Strange return codes from old but good C program
smithi at nimnet.asn.au
Tue May 19 17:19:54 UTC 2015
On Sun, 17 May 2015 13:15:52 -0400, Brad Mettee wrote:
> On 5/17/2015 12:43 PM, Ian Smith wrote:
> > On Sun, 17 May 2015 22:42:24 +1000, andrew clarke wrote:
> > > On Sun 2015-05-17 22:16:14 UTC+1000, Ian Smith (smithi at nimnet.asn.au)
Firstly, thankyou to all who've contributed, on and off-list. Now I
have a pile of mail to fail to get through, but I did ask for it ..
> I have a pretty good idea of why certain values are returned most, but not
> all, of the time.
> Specific code paths within any given application will regularly leave some
> CPU registers loaded with specific values (the result of internal maths or
> pointer usage). What you're seeing, on a normal basis, is the result of these
> things occurring. The odd time that something else turns up is likely caused
> by an OS operation that altered the register that's being used for the return
Yes, or slightly different code paths, or things to count, whatever ..
If there's historical continuity I'd be betting on our old friend AL,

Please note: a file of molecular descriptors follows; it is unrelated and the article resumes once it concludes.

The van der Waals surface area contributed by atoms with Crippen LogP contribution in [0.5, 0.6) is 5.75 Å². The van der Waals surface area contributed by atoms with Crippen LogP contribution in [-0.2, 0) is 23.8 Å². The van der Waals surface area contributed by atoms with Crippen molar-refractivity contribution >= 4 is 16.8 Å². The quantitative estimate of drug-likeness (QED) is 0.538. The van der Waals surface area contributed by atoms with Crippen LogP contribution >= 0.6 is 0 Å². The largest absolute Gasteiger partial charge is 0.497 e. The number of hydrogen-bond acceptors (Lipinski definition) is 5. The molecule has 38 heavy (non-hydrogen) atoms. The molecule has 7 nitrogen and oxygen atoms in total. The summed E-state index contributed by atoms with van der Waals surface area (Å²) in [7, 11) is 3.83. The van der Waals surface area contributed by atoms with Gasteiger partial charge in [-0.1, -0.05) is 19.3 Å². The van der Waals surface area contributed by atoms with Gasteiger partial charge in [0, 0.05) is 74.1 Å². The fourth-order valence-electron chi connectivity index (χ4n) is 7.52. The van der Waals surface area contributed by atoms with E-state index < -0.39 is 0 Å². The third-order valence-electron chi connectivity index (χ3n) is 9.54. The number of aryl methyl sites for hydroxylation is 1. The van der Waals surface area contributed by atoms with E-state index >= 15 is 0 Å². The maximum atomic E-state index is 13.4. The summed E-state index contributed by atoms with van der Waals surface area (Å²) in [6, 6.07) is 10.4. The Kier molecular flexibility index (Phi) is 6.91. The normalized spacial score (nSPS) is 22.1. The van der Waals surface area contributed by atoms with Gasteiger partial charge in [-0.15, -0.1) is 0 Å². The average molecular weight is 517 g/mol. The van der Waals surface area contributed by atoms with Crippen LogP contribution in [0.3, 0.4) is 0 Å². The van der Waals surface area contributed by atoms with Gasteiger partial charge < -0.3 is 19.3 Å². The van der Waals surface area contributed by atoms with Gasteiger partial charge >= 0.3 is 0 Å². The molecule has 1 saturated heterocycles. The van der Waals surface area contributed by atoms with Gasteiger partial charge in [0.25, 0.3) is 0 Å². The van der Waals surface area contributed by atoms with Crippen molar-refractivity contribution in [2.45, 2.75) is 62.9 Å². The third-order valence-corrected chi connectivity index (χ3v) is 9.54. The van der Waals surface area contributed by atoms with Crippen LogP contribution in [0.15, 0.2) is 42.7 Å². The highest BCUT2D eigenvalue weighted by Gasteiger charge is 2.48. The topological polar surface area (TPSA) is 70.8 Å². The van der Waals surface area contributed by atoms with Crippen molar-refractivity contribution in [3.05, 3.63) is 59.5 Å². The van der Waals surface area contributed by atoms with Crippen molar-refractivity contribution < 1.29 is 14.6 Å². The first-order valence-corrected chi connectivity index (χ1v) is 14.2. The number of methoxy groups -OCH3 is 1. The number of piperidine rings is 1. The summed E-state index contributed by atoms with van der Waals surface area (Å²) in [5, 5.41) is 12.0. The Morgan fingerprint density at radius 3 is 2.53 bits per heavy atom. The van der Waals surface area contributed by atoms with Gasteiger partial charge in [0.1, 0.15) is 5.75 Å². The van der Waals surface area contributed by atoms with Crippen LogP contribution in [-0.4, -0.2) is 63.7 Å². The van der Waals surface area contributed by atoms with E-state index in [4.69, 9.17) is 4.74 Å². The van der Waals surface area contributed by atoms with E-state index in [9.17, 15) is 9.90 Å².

especially after seeing Polytropon's Real Code examples.
> My suggestion for this specific case would be to find any exit points from
> the program that don't set a return value, and make sure they set it to
> something that makes sense. In main, make sure it exits with a 0 (return 0;).
> That way if you ever get a non-zero return value, you can be pretty sure that
> the app didn't terminate normally. (Polytropon says pretty much the same
> thing in his latest post)
Yes, and I need to patch a number of 'exit(0)' used for some real!
errors, add int declarations to a number of functions and #include
<stdlib.h> to 3 files, etc. One post-extract patch should do the job.
> As for the function definitions causing problems, why not go ahead and modify
> them? You did say this code hasn't been touched in years, so it's not likely
> your work will get overwritten with a new release.
Sure, and it's another step towards a port of now three pascal programs,
for whom the output of ssystem is mere fodder :)
> Hope this helps.
Sure has, thanks Brad and all,
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